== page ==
What was the motivation behind using the Air Jordan XV for this collab?
Dao-Yi Chao: It’s starts with a conversation. The great thing about working with Gemo and his team is that, there isn’t a set schedule, there isn’t a set plan. We only work when we feel it’s right. When we a great idea, we take it to him and if he likes the idea, he’ll set things into motion. With the XVs specifically, Gemo’s always challenged us to work on shoes that sort of lie outside of the 1s, IIIs, IVs, Vs, VIs, XIs — the really popular ones that iterated a l lot and so we enjoy that challenge. Coming off working on the XII, changing that iconic shoe into something that was definitively Public School, was something that we wanted to carry over on the XVs. It’s a love it or hate it shoe.
He’s said that on record. Were there any challenges you faced while designing these Air Jordan XVs?
Maxwell Osborne: Not really. Maybe on the women’s side, trying to make the boot.
DC: That was another idea that was born just out of conversation. Like, “Yo, we wanna do it during Fashion Week during the show, but it’s a women’s show. It would be crazy if we turned the XV into a boot!”
It already is kind of chunky like a boot.
DC: Exactly. We wanted to accentuate the obvious things about the shoes. The fold back on the tongue I guess is what you would call it — all of those things we wanted to really build on top of, but make it feel like our own shoe. That’s the point of any good collaboration. You gotta add something to it. It’s already great in its own realm, but how do you add to it and make it something better?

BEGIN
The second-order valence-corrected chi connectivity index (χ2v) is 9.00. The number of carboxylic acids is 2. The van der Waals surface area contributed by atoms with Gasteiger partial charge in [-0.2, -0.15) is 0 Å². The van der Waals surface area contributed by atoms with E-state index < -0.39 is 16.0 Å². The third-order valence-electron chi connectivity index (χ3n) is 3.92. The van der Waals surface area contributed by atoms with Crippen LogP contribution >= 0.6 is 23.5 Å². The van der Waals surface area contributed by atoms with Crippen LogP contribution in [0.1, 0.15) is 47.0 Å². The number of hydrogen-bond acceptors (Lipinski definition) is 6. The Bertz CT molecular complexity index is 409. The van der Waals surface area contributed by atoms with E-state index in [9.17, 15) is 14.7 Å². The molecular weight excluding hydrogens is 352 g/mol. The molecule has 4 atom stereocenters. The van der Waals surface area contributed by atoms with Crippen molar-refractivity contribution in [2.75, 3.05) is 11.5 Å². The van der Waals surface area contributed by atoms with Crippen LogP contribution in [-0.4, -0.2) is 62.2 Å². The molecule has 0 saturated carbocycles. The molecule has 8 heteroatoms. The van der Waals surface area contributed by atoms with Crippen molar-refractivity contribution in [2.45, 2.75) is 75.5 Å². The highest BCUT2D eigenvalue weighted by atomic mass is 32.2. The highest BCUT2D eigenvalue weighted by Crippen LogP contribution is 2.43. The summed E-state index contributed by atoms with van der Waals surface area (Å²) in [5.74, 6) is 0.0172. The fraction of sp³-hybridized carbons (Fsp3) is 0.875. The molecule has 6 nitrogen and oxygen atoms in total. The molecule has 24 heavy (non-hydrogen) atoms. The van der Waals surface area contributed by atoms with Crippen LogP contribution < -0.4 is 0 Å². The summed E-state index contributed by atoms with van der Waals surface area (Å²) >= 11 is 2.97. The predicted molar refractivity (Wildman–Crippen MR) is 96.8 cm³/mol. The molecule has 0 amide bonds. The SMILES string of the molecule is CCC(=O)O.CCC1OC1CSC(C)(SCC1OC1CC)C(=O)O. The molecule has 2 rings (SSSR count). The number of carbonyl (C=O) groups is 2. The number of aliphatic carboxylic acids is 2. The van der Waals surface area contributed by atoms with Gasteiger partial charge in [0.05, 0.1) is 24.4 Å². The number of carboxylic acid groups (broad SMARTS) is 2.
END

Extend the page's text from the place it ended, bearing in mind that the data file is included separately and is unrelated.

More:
The tongue of the sneakers feature a “WNL” logo. What does the “We Need Leaders” motto specifically mean to Public School as a brand?
MO: “We Need Leaders” for us, was really a call to action. It was for everybody to step up. Us, our team, everybody around the world, just to step up and be better. It also mean when no one’s looking. So, are you the same type of person when the lights turn off and you go home? Are you the same type of person you show face to when you step out of that? WNL mean a lot to us in terms of special leadership and people stepping up to the plate.
When you first released the first grey PSNY XIIs did you expect such a big reaction?
DC: I don’t know, I didn’t know what to expect.
GW: You always have your fingers crossed. You always go in wishing the best. We took a different approach to it, so we were hoping for a good response, especially in [Public School’s] space, the fashion space, it was good overall.